We’re extremely ambitious. I talk about Inkandescent everywhere I go, and I’ve been determined to find all the people who can help. Many people have seen the value in what we’re doing and want to come aboard the magic carpet and be part of the journey.
Was the reality of running a publishing house what you were expecting?
It’s every bit as hard as I thought it would be. We’ve made mistakes. But you have to keep going. At first, it really did feel a bit like we were on our own. But we found other people in the industry who had expertise that we don’t. The generosity of people has been overwhelming.
What are some of the challenges of working in the publishing industry?
Funding is the main issue. When you’re starting on a shoestring, it’s difficult to make your voice heard. It’s a chicken and egg situation. In order to sell books, you need publicity, but you need to be selling books to make the money to pay for the publicity. So, the first year or so has been baby steps. We’re now starting to hold our own. More people know about us, and our brand is becoming galvanised.
Is there still a demand for books written for an LGBTQ audience?
I absolutely believe that there is. There have been some wonderful LGBTQ books that have gained great acclaim in recent years , which goes to show that not only LGBTQ people read books by LGBTQ authors.
However, the desire of the big publishers to make a lot of money has led to a lot of homogeneity in what they put out. I feel this opens up a great opportunity for smaller publishers to be more daring and experimental. LGBTQ people want to see their own lives and experiences reflected back at them in the books they read. It’s incredibly life-affirming to read characters and stories that make you feel understood, that help you to feel you’re not crawling across the globe all on your own.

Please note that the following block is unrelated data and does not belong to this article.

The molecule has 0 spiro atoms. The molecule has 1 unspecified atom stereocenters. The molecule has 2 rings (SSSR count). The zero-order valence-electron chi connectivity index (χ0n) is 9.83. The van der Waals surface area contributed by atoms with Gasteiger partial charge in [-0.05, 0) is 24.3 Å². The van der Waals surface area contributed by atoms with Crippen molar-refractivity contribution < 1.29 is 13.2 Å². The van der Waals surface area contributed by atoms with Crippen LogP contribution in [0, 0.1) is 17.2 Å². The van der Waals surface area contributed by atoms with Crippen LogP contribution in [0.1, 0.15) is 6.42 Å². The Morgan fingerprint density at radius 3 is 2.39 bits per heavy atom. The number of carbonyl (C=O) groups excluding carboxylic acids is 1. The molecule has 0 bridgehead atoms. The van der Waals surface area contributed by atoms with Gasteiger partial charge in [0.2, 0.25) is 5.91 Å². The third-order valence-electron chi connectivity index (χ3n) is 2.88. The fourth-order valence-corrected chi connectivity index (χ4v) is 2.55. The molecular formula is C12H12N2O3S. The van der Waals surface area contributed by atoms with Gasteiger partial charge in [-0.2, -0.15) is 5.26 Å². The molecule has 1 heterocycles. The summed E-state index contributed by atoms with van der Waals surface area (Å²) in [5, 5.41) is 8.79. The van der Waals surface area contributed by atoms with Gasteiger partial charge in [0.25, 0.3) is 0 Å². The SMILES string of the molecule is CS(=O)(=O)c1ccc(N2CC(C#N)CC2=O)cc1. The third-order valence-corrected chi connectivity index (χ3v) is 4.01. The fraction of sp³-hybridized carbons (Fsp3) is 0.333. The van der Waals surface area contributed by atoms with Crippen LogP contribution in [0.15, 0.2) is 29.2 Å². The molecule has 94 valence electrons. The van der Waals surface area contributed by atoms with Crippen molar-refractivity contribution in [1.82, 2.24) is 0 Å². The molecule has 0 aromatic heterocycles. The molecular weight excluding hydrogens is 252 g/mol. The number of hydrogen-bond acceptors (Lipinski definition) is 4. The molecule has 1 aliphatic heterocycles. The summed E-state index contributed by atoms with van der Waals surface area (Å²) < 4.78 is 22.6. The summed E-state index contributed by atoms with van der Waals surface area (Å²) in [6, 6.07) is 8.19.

Though we’re not exclusively an LGBTQ publisher, I’d definitely like us to become a go-to place for LGBTQ people to visit and discover their reading material.
What are some of the skills and attributes that you need to build a successful career in publishing?
An elephant hide might help. It’s not for the faint-hearted or those without patience. The landscape is constantly changing. One minute real books are out and digital paper is in. Next audiobooks are de rigeur. I have neither a thick skin or any patience. But wine helps.
If someone was considering a career in publishing, what advice or guidance would you give them?
Be a dog with a bone. Be resilient. But be gracious. I literally pester people – in a nice way – until they relent, but there is a limit. Everyone is busy.
Talk to everyone you know about what you’re doing. If you don’t have the money or connections that make it possible, then find the people who do. The internet will help you. Some people won’t be willing to help. But if you show people that you believe in your project and that you’re doing something worthwhile, they will want you to succeed. Start small. Work with the people around you. Build a community.
You will find the people who will open the doors for you. But it must be for love. Seriously, there are easier things in life. If books are not the thing that make your soul sing, do something else.